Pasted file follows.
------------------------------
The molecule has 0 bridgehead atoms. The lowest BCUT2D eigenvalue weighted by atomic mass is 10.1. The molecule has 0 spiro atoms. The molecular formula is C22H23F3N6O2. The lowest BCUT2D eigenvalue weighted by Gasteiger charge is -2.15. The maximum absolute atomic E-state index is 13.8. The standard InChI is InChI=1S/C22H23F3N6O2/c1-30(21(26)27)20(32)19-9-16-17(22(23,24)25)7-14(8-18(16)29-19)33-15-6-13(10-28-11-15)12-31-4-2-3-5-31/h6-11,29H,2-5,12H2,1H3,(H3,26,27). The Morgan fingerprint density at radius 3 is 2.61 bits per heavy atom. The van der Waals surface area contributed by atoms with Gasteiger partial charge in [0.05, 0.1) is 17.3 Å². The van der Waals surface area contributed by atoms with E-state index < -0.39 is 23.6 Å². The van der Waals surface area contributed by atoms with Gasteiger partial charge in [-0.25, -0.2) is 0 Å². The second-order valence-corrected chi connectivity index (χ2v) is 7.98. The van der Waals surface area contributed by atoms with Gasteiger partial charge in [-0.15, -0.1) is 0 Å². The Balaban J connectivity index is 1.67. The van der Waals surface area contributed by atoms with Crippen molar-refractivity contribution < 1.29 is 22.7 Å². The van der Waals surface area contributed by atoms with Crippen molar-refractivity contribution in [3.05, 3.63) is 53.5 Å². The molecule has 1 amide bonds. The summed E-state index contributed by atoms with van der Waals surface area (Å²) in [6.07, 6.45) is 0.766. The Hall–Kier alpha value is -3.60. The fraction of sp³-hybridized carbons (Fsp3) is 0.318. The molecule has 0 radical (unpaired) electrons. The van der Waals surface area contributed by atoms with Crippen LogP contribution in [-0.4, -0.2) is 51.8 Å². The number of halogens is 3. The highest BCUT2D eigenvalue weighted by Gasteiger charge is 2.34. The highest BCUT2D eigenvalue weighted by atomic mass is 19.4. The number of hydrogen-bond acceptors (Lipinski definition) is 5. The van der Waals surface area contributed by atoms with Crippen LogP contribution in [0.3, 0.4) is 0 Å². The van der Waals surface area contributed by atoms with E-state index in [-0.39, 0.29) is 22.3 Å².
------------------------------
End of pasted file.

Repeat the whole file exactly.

The molecule has 0 bridgehead atoms. The lowest BCUT2D eigenvalue weighted by atomic mass is 10.1. The molecule has 0 spiro atoms. The molecular formula is C22H23F3N6O2. The lowest BCUT2D eigenvalue weighted by Gasteiger charge is -2.15. The maximum absolute atomic E-state index is 13.8. The standard InChI is InChI=1S/C22H23F3N6O2/c1-30(21(26)27)20(32)19-9-16-17(22(23,24)25)7-14(8-18(16)29-19)33-15-6-13(10-28-11-15)12-31-4-2-3-5-31/h6-11,29H,2-5,12H2,1H3,(H3,26,27). The Morgan fingerprint density at radius 3 is 2.61 bits per heavy atom. The van der Waals surface area contributed by atoms with Gasteiger partial charge in [0.05, 0.1) is 17.3 Å². The van der Waals surface area contributed by atoms with E-state index < -0.39 is 23.6 Å². The van der Waals surface area contributed by atoms with Gasteiger partial charge in [-0.25, -0.2) is 0 Å². The second-order valence-corrected chi connectivity index (χ2v) is 7.98. The van der Waals surface area contributed by atoms with Gasteiger partial charge in [-0.15, -0.1) is 0 Å². The Balaban J connectivity index is 1.67. The van der Waals surface area contributed by atoms with Crippen molar-refractivity contribution < 1.29 is 22.7 Å². The van der Waals surface area contributed by atoms with Crippen molar-refractivity contribution in [3.05, 3.63) is 53.5 Å². The molecule has 1 amide bonds. The summed E-state index contributed by atoms with van der Waals surface area (Å²) in [6.07, 6.45) is 0.766. The Hall–Kier alpha value is -3.60. The fraction of sp³-hybridized carbons (Fsp3) is 0.318. The molecule has 0 radical (unpaired) electrons. The van der Waals surface area contributed by atoms with Crippen LogP contribution in [-0.4, -0.2) is 51.8 Å². The number of halogens is 3. The highest BCUT2D eigenvalue weighted by Gasteiger charge is 2.34. The highest BCUT2D eigenvalue weighted by atomic mass is 19.4. The number of hydrogen-bond acceptors (Lipinski definition) is 5. The van der Waals surface area contributed by atoms with Crippen LogP contribution in [0.3, 0.4) is 0 Å². The van der Waals surface area contributed by atoms with E-state index in [-0.39, 0.29) is 22.3 Å².